Fishing boats are parked in a port as Typhoon Nida approaches Guangzhou, Guangdong Province, China, Aug. 1, 2016. China Daily/via REUTERS

Typhoon Nida swept through Hong Kong on Tuesday, shutting down most of the financial hub with gale-force winds and disrupting hundreds of flights, while low-lying areas were put on flood alert.

Hong Kong's first major typhoon this year brought gusts of more than 100 km per hour (62 miles per hour) and prompted the observatory to issue an amber warning, signifying heavy rain, at 5.20 am Hong Kong time (2120 GMT).

More than 150 flights were canceled, the Airport Authority said, with Cathay Pacific and Dragonair warning none of their flights would be operating until 2 pm (0600 GMT) at the earliest. Hundreds of passengers were stranded at the airport and around 325 flights are expected to be rescheduled.

Ferry, tram and bus services were also suspended.

Streets were largely deserted and shops shuttered since Monday evening when the typhoon signal 8 was hoisted, prompting many people to leave work early.

Nida was moving gradually to the inland areas of Guangdong and winds near its center had showed signs of weakening, according to the Hong Kong Observatory.

Hong Kong Exchanges and Clearing Limited (HKEX) announced that the morning trading in its securities market, including Shanghai-Hong Kong Stock Connect trading, and derivatives market had been delayed due to the issuance of Typhoon Signal No. 8.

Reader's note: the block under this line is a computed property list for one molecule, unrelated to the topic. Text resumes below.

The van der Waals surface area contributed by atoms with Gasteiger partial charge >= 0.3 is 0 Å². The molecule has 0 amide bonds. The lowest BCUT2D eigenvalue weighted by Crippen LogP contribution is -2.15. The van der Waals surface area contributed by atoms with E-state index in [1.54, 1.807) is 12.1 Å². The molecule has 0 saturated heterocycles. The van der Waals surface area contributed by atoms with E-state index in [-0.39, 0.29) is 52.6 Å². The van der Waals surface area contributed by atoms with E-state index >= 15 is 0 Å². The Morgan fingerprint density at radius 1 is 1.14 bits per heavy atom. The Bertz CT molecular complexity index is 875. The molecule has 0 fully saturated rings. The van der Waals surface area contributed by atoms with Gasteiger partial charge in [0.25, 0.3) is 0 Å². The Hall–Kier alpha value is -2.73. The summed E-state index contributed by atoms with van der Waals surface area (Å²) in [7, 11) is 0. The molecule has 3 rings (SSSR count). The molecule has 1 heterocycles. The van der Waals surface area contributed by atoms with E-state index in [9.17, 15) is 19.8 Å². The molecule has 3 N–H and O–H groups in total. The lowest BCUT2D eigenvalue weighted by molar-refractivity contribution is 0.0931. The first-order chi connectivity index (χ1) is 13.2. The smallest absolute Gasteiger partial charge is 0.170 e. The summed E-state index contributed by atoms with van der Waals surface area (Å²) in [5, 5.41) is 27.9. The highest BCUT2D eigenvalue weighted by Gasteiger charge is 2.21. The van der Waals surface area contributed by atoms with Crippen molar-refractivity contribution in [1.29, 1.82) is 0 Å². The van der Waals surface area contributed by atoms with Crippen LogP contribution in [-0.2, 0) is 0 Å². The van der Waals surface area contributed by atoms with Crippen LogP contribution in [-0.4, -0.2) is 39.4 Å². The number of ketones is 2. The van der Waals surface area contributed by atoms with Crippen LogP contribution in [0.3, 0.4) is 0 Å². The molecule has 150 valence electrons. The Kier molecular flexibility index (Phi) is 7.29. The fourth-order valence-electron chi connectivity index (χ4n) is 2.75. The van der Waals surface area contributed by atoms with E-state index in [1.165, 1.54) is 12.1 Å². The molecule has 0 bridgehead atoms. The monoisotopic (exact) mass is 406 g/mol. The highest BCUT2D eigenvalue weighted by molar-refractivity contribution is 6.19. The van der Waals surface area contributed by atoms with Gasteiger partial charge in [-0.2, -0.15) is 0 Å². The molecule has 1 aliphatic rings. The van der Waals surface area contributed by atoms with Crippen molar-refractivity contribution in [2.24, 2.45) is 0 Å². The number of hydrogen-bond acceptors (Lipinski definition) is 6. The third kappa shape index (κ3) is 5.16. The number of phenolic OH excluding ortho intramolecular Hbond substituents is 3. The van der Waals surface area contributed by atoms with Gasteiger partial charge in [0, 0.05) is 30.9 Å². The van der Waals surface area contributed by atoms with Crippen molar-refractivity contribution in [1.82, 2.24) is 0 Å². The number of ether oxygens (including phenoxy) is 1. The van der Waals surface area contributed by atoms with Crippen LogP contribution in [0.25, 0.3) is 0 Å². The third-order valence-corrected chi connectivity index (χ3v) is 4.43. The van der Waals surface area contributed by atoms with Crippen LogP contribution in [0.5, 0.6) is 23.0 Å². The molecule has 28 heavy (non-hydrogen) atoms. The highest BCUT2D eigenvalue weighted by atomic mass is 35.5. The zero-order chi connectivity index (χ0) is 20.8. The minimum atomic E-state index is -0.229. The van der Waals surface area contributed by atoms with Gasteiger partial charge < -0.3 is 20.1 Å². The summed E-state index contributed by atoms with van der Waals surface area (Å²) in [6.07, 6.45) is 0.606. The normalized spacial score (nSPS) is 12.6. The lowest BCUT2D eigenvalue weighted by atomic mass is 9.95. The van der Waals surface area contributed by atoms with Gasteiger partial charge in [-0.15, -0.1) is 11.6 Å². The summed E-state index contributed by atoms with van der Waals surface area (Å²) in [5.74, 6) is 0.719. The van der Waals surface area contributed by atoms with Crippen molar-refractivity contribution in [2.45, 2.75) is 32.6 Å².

The morning trading session at the Hong Kong stock exchange was suspended and the market will be shut for the rest of the day if a typhoon signal 8 is still in place by noon.

The observatory said it would consider issuing the Strong Wind Signal No.3 after midday and before 2pm.

The Chinese Gold and Silver Exchange Society said the local gold market will also cancel trading on Tuesday morning due to the typhoon.

Across the border, part of Guangdong province closed offices, factories and schools as the typhoon swept across the southern part of the metropolis of Guangzhou.

Airports in the southern part of the province, including Shenzhen and Zhuhai, canceled most flights while more than 35,000 people were evacuated, state media reported.

Last month, Typhoon Nepartak drove at least 420,000 Chinese from their homes and caused more than 7.1 billion yuan ($1.1 billion) in losses in Fujian province alone.